This method works because it is EASY. The planning process is simple to follow, and my favorite part is that it still allows you to be spontaneous as your story develops. As you write, your story will continue to grow and develop. This just gives you a road map to guide you towards the ending.


1. Write a one-sentence overview of your entire book.

Simple... or maybe not. Writing your first sentence can be deceivingly difficult, so I made this basic formula that I follow:

The Character Discovers A and Decides to do B. 

For those of you who have read my first book, Magic Made, my first sentence read: A lonely orphan discovers he has magic and decides to save his world. This is...a very over simplified description of quite a few MG/YA books. It did, however, give me a good starting point.


2. Using that sentence, create five sentences that cover your whole story from beginning to end.

Five sentences should be easy, right? If you're an over-thinker like me, don't feel bad. Again, you aren't expected to know the entire story upfront. To help with this part, I try to follow the hero's journey (which I'll talk more about later). Basically,

  • The hero is living an everyday life.
  • Something is discovered (A) that forces the hero to change.
  • The hero begins to work towards the climax.
  • Finally, the hero decides to do something (B)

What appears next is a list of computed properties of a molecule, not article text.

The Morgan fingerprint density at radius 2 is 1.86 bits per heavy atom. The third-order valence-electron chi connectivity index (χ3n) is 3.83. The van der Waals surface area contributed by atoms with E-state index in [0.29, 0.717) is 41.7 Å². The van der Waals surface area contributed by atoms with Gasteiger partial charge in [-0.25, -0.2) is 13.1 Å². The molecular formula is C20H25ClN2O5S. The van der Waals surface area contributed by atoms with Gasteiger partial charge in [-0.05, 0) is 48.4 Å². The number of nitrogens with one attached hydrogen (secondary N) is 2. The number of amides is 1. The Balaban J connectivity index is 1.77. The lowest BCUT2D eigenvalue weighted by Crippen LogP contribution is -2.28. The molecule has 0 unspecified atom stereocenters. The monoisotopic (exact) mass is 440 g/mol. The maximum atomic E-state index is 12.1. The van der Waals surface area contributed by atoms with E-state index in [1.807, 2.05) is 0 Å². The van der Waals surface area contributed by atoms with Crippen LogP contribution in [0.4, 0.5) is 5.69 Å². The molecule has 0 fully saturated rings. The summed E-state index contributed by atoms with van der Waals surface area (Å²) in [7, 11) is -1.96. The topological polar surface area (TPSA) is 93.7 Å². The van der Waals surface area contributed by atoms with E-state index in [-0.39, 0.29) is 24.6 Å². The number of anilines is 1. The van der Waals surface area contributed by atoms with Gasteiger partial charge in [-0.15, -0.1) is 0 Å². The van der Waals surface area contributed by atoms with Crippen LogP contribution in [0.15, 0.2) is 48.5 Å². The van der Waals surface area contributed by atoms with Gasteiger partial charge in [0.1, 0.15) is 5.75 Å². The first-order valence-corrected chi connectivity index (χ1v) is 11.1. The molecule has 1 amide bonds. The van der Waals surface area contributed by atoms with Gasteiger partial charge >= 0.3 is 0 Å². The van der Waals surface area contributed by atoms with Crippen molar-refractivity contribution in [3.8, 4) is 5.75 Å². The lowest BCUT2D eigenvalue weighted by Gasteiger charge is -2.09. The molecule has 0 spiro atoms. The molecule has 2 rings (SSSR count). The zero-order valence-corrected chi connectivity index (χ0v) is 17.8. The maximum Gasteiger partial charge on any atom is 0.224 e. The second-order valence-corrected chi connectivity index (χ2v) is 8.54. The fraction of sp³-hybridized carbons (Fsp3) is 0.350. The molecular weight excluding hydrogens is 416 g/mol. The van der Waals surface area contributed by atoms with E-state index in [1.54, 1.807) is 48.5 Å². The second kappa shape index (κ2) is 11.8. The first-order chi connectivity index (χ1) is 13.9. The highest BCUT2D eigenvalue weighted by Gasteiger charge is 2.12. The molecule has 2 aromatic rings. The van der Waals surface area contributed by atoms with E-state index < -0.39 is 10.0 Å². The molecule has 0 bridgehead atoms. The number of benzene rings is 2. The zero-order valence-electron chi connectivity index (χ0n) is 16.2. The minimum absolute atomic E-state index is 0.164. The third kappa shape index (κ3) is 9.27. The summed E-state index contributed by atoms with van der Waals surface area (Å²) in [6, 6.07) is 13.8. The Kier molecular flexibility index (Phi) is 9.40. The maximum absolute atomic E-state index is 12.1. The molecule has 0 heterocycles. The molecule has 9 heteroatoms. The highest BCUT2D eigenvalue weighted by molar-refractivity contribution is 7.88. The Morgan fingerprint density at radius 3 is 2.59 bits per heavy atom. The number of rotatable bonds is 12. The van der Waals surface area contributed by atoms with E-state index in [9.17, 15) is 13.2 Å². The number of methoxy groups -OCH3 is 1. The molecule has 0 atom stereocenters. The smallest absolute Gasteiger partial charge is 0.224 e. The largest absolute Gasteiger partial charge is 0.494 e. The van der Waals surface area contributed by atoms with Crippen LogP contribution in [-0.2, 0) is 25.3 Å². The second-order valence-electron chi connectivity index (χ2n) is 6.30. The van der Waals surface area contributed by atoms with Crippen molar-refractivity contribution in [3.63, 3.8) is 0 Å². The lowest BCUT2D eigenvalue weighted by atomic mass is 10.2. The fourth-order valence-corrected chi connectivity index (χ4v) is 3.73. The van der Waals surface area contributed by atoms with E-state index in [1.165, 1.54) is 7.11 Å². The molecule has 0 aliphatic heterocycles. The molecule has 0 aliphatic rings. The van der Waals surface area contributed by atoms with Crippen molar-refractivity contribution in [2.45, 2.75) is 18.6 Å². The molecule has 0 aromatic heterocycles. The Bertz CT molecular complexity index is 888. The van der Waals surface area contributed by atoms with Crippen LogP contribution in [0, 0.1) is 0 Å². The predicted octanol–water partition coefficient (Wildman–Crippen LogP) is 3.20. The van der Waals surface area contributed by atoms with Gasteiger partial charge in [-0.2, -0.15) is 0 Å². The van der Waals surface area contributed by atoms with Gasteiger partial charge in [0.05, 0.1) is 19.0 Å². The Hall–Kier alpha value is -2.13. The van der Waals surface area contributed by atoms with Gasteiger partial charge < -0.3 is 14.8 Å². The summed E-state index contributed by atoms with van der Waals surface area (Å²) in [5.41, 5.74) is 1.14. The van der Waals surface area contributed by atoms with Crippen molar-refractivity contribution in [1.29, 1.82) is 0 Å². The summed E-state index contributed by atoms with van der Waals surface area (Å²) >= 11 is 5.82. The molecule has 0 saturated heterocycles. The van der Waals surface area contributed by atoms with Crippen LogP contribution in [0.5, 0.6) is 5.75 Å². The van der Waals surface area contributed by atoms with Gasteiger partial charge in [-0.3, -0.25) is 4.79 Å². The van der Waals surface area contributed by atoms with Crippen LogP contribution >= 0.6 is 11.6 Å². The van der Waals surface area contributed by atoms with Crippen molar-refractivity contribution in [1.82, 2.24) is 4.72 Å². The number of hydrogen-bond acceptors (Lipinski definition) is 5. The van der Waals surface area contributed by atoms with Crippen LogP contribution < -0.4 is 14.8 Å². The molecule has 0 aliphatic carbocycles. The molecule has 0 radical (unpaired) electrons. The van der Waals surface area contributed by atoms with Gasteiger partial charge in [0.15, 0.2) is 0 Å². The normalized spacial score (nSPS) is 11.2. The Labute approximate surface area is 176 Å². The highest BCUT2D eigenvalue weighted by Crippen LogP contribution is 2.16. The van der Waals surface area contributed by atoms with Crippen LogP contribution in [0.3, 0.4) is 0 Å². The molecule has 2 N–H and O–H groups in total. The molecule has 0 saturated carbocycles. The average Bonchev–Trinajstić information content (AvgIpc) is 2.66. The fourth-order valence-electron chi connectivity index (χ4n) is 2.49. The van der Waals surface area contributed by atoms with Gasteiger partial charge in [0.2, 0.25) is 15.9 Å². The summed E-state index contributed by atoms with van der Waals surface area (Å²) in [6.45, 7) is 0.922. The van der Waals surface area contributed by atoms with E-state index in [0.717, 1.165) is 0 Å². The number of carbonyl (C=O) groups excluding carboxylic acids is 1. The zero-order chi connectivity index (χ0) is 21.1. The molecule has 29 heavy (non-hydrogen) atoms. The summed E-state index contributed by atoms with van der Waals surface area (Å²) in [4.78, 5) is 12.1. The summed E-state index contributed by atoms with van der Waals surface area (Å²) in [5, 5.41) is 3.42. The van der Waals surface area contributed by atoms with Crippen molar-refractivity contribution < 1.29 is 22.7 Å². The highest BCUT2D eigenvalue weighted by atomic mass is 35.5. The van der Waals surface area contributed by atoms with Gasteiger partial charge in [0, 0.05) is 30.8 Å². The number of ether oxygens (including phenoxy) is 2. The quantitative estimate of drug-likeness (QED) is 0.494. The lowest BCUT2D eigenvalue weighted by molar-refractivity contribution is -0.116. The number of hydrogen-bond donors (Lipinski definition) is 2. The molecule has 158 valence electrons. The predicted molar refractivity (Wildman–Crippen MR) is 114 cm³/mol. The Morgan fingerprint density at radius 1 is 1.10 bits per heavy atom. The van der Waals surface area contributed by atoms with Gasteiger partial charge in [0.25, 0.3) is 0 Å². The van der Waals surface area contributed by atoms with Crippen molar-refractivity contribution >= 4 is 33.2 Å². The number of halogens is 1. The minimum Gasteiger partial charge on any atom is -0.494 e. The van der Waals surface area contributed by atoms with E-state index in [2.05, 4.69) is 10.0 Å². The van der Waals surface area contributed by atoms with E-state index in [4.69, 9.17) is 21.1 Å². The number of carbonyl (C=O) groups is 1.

• The hero wins and lives happily ever after.

Once again, don't feel bad if you change this- you should change your ideas as your book progresses and you get to understand your characters better.


3. Create Quarters

This is the easy part! Before you begin writing, take your sentences and use them as guides for your story. Sentences 1-2 are quarter 1, 2-3 become quarter 2, 3-4 become quarter 3, and 4-5 become quarter 4. Each quarter is roughly around the same length, so if you're math-minded, that's around 16000 words for a YA novel.

That's a tangible goal that you can work towards, while still developing and creating a story. Plus, each time you finish a quarter, you feel a little more accomplished and successful, because you know you are getting closer to your goal.


Now Start Writing!

Take the time right now to create your own snowflake plan. Even if you've already started writing, this process can help you outline and come up with a plan for the rest of your story. It's quick easy, and so, so helpful.

Best of luck, and feel free to comment!


Keep on Writing,

Ashley Hayes